The most common misconception people make regarding jewellery hallmarking in the UK is that a '925' stamp for Sterling silver or a '375' or '750' stamp for 9ct and 18ct gold respectively, is a hallmark. They are not they're simply stamps, usually added by a foreign manufacturer and while they have meaning in some countries, they have absolutely no meaning under British law.
In my experience, the vast majority of the time, these stamps are correct - i.e. the metal is what the supplier claims it to be, however I've certainly come across 925 stamps applied to silver plated copper and a metal mix containing illegal amounts of nickel.
This is why, in the UK, we have strict hallmarking laws regarding jewellery. To legally sell jewellery that you're claiming is made of Sterling silver, fine silver or gold it has to have a full hallmark, applied by a British Government assay office (or an approved EU office) after metal testing. Certain items are exempt from hallmarking. This includes jewellery componants - i.e. beads and findings as they're not considered 'finished goods'.
|A hallmark in the UK comprises of a minimum of three stamps. The first is the fineness stamp - the number indicating the quality of metal, such as 925 for Sterling silver or 375 for 9 carat gold. The second is the mark of the assay office which applied the hallmark. There are only four such offices in the UK - London, Edinburgh, Birmingham and Sheffield. I am registered with Birmingham assay office which has an anchor symbol as it's identification mark. The third mark is the makers or sponsor mark - usually a 2 or 3 character stamp. Mine is the letters 'PS' - PS stands for Princess Stores which is my company name.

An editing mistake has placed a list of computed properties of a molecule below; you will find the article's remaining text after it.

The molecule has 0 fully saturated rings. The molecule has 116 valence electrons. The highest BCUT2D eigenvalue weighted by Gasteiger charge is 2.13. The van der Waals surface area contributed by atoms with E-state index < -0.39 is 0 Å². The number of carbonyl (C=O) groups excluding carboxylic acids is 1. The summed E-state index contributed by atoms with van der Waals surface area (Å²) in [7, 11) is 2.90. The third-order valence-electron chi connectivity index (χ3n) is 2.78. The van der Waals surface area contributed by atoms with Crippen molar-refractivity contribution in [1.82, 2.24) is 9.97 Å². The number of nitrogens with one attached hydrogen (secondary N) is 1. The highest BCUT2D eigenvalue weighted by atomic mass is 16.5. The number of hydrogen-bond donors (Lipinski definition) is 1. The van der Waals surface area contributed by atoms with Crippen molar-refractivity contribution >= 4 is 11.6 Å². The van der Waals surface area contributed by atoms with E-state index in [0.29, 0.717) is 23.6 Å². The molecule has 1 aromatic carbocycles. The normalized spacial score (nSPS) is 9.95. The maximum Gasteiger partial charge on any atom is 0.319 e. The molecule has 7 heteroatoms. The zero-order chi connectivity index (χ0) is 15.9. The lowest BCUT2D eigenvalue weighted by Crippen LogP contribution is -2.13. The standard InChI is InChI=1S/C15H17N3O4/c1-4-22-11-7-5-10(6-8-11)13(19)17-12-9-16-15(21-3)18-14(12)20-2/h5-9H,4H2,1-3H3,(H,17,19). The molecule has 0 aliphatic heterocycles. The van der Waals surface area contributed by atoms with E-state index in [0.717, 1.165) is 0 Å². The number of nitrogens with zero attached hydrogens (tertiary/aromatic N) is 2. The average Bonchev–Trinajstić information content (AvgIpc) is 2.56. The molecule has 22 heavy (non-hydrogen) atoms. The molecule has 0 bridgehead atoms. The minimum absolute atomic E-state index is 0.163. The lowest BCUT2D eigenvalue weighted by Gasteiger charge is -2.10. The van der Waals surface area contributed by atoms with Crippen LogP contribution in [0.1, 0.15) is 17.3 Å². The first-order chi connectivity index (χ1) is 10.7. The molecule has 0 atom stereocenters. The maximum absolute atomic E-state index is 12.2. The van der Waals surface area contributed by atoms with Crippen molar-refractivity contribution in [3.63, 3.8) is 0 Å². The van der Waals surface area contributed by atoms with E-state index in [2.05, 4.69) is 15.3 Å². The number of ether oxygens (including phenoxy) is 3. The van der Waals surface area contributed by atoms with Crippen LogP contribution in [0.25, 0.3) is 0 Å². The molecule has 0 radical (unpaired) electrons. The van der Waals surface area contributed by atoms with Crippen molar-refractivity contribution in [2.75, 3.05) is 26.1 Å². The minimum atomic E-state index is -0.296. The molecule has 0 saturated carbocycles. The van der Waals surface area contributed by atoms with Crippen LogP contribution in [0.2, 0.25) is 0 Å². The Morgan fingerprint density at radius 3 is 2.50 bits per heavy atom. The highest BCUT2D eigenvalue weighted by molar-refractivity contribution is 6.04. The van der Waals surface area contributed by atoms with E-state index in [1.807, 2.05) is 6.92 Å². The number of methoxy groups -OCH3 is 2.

There are exceptions to the law. Silver jewellery (Sterling or fine silver) does not need to be hallmarked if the silver content of the item weighs less than 7.8 grams. For earrings this is per earring. The same applies for gold with the weight threshhold of 1 gram (and platinum is 0.5 grams). Silver jewellery under the weight limit is frequently not hallmarked - doing so is usually not economically sound, and the decision to hallmark or not is at the discretion of the importer or maker. If a company is reputable and uses reputable suppliers there shouldn't be any problems. If the seller has imported a bulk load of items from abroad without being aware of the law, then there could well be.
Selling items illegally is very common in this country, not because people mean to flout the law but because they aren't aware of it, and the rise of the global commerce arena has made it very easy for most people to import goods and sell them on illegally.
A reputable jeweller will be able to explain hallmarking law to you, explain where their items are hallmarked, or if they're not, why they are exempt. By law we have to display a hallmarking card supplied by our assay office at our place of business.
An example hallmark card is shown below. Next time you pass a high street jeweller's shop watch out for it - they'll have it on display somewhere.
More information on hallmarking can be found at The Assay Office website.
© Stephie Hall 2010